Greg Carter Hockey Camp

The final rounds of the NHL Playoffs have featured some incredible hockey, and a great reminder that who scores is not as important as that you do score.

We see many skilled and talented players at our hockey camps each summer. We love to work on fundamental skills including skating, shooting and stickhandling, as well as agility, edge work, control and technique, which are all part of “The Carter Method” of reaching your full potential as a hockey player.

As we train and help develop the skill of hockey players we like to see the results in scrimmages and games during camp. And what we often see is that some players have very good skill sets, but they lack hockey sense and “hockey IQ” and don’t always make the best hockey decisions.

Common teaching moments include things like forcing a pass rather than taking advantage of open ice and skating with the puck. In the offensive zone players often take bad angle or low percentage shots trying to score, rather than passing the puck to a wide open wing for what could be an easy tap in goal, and an assist.

While we have covered the benefits of watching NHL games to help improve your own game, as well as talking about “me versus we players“, the importance is accentuated when you get down to the final eight or four teams competing for the Stanley Cup.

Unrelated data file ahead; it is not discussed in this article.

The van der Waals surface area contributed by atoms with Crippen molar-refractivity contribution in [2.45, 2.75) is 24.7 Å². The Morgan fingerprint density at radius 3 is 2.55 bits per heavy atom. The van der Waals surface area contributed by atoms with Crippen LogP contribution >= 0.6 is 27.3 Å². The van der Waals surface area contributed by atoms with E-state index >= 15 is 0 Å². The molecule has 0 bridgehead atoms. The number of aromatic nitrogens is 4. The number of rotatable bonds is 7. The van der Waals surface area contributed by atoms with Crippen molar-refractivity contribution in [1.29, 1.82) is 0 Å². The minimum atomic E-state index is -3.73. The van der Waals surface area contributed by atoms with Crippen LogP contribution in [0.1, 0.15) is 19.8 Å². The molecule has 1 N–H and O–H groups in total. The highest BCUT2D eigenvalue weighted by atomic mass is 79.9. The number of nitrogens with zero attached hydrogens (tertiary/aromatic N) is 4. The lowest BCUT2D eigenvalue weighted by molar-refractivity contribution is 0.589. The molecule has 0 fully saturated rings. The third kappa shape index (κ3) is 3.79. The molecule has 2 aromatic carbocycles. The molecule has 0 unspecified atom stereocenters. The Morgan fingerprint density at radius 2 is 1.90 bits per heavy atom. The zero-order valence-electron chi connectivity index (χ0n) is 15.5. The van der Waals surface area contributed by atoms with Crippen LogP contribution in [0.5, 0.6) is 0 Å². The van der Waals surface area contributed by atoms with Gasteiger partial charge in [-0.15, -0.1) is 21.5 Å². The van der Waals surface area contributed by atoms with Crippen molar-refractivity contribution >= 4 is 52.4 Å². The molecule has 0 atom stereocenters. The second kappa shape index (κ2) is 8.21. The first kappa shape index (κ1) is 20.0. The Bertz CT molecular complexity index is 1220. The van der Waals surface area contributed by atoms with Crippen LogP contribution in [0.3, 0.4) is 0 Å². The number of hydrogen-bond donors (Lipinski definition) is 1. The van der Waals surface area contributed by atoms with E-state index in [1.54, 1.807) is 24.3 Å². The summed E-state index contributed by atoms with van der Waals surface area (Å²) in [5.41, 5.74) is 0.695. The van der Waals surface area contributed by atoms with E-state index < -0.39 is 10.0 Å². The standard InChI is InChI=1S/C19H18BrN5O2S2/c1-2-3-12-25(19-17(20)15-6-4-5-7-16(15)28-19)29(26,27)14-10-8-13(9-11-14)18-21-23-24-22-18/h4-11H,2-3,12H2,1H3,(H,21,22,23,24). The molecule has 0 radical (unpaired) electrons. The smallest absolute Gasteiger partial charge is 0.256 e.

At this level and at this time of year, it’s clear that individual accomplishments are secondary to the team goal. The team comes first and players are always going to use the best option to make the best hockey play. When the game is on the line, and it’s win or go home, what matters most is that you do score, not who scores.

As you train and develop your hockey skills this summer, continue to improve your hockey IQ and think about always making the best hockey decision, regardless of whether or not your stats will benefit. A group of great teammates will always go further than a group of individuals!

Have a great summer and we look forward to seeing you at hockey camp!

16

November

Greg Carter Hockey Camp

One of my former coaches used to say that if you stay in the moment, good things can happen. I’ve always believed and preached this coaching games when my team is both leading as well as behind, but especially when we are behind by several goals. I was reminded of this former coach after watching an absolutely incredible finish to a recent high school football that made national news.

The game was between two teams from Minnesota. With one minute left in this quarterfinal state tournament game, Maple Grove High School was down by 19 points.

Game over, right?

As fans were heading for the exits, Maple Grove scored a touchdown to make it 27-16 with 59 seconds left in the game. Failed onside kick, and game over, right?